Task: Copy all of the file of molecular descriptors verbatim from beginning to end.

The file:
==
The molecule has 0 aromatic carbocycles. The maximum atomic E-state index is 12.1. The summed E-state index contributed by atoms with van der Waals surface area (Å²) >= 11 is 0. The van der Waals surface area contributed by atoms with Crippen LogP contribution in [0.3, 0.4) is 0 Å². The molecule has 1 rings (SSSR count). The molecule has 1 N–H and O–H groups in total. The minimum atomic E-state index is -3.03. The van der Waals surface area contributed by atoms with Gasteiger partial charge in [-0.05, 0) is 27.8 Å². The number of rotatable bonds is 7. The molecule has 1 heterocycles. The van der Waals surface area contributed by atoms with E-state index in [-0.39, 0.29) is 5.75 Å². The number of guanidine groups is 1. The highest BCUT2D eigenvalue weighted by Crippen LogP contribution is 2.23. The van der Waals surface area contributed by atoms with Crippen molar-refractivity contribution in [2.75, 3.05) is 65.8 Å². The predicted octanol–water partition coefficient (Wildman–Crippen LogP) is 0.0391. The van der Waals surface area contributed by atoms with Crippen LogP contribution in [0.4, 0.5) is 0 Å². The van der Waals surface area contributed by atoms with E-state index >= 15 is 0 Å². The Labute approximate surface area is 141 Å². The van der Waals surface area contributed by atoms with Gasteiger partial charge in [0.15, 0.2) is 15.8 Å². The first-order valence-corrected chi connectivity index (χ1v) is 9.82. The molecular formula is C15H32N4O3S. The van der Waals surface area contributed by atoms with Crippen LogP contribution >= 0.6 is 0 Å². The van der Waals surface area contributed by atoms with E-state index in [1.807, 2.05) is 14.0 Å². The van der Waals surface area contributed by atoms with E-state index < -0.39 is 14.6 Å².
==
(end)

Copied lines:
The molecule has 0 aromatic carbocycles. The maximum atomic E-state index is 12.1. The summed E-state index contributed by atoms with van der Waals surface area (Å²) >= 11 is 0. The van der Waals surface area contributed by atoms with Crippen LogP contribution in [0.3, 0.4) is 0 Å². The molecule has 1 rings (SSSR count). The molecule has 1 N–H and O–H groups in total. The minimum atomic E-state index is -3.03. The van der Waals surface area contributed by atoms with Gasteiger partial charge in [-0.05, 0) is 27.8 Å². The number of rotatable bonds is 7. The molecule has 1 heterocycles. The van der Waals surface area contributed by atoms with E-state index in [-0.39, 0.29) is 5.75 Å². The number of guanidine groups is 1. The highest BCUT2D eigenvalue weighted by Crippen LogP contribution is 2.23. The van der Waals surface area contributed by atoms with Crippen molar-refractivity contribution in [2.75, 3.05) is 65.8 Å². The predicted octanol–water partition coefficient (Wildman–Crippen LogP) is 0.0391. The van der Waals surface area contributed by atoms with Crippen LogP contribution in [0.4, 0.5) is 0 Å². The van der Waals surface area contributed by atoms with E-state index >= 15 is 0 Å². The Labute approximate surface area is 141 Å². The van der Waals surface area contributed by atoms with Gasteiger partial charge in [0.15, 0.2) is 15.8 Å². The first-order valence-corrected chi connectivity index (χ1v) is 9.82. The molecular formula is C15H32N4O3S. The van der Waals surface area contributed by atoms with Crippen LogP contribution >= 0.6 is 0 Å². The van der Waals surface area contributed by atoms with E-state index in [1.807, 2.05) is 14.0 Å². The van der Waals surface area contributed by atoms with E-state index < -0.39 is 14.6 Å².